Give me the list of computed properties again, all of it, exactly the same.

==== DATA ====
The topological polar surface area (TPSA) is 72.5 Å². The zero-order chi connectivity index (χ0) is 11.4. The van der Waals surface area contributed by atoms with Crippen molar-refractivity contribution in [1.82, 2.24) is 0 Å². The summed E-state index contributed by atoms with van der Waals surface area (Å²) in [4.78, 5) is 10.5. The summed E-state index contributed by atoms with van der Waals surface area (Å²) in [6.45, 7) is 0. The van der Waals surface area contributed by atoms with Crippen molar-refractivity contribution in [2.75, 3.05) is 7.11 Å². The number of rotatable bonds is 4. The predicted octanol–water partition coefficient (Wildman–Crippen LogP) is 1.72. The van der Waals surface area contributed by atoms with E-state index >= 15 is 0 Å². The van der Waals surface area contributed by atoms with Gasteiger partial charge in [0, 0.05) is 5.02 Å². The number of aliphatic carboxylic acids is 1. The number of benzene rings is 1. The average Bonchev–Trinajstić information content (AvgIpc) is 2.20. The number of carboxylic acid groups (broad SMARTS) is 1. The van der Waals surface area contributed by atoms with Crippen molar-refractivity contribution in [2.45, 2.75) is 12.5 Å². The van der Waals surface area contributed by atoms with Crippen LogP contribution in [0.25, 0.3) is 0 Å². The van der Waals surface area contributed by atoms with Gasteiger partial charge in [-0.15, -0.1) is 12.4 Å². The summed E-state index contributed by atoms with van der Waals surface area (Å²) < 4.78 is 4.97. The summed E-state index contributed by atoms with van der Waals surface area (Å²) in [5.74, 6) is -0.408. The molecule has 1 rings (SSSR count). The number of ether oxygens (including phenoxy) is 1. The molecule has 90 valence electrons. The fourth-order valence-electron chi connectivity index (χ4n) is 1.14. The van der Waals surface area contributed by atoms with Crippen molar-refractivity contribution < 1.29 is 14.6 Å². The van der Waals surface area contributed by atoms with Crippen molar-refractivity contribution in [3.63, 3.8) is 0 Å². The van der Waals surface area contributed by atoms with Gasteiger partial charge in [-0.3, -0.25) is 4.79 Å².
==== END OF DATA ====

The topological polar surface area (TPSA) is 72.5 Å². The zero-order chi connectivity index (χ0) is 11.4. The van der Waals surface area contributed by atoms with Crippen molar-refractivity contribution in [1.82, 2.24) is 0 Å². The summed E-state index contributed by atoms with van der Waals surface area (Å²) in [4.78, 5) is 10.5. The summed E-state index contributed by atoms with van der Waals surface area (Å²) in [6.45, 7) is 0. The van der Waals surface area contributed by atoms with Crippen molar-refractivity contribution in [2.75, 3.05) is 7.11 Å². The number of rotatable bonds is 4. The predicted octanol–water partition coefficient (Wildman–Crippen LogP) is 1.72. The van der Waals surface area contributed by atoms with E-state index >= 15 is 0 Å². The van der Waals surface area contributed by atoms with Gasteiger partial charge in [0, 0.05) is 5.02 Å². The number of aliphatic carboxylic acids is 1. The number of benzene rings is 1. The average Bonchev–Trinajstić information content (AvgIpc) is 2.20. The number of carboxylic acid groups (broad SMARTS) is 1. The van der Waals surface area contributed by atoms with Crippen molar-refractivity contribution in [2.45, 2.75) is 12.5 Å². The van der Waals surface area contributed by atoms with Crippen LogP contribution in [0.25, 0.3) is 0 Å². The van der Waals surface area contributed by atoms with Gasteiger partial charge in [-0.15, -0.1) is 12.4 Å². The summed E-state index contributed by atoms with van der Waals surface area (Å²) < 4.78 is 4.97. The summed E-state index contributed by atoms with van der Waals surface area (Å²) in [5.74, 6) is -0.408. The molecule has 1 rings (SSSR count). The number of ether oxygens (including phenoxy) is 1. The molecule has 90 valence electrons. The fourth-order valence-electron chi connectivity index (χ4n) is 1.14. The van der Waals surface area contributed by atoms with Crippen molar-refractivity contribution < 1.29 is 14.6 Å². The van der Waals surface area contributed by atoms with Crippen molar-refractivity contribution in [3.63, 3.8) is 0 Å². The van der Waals surface area contributed by atoms with Gasteiger partial charge in [-0.3, -0.25) is 4.79 Å².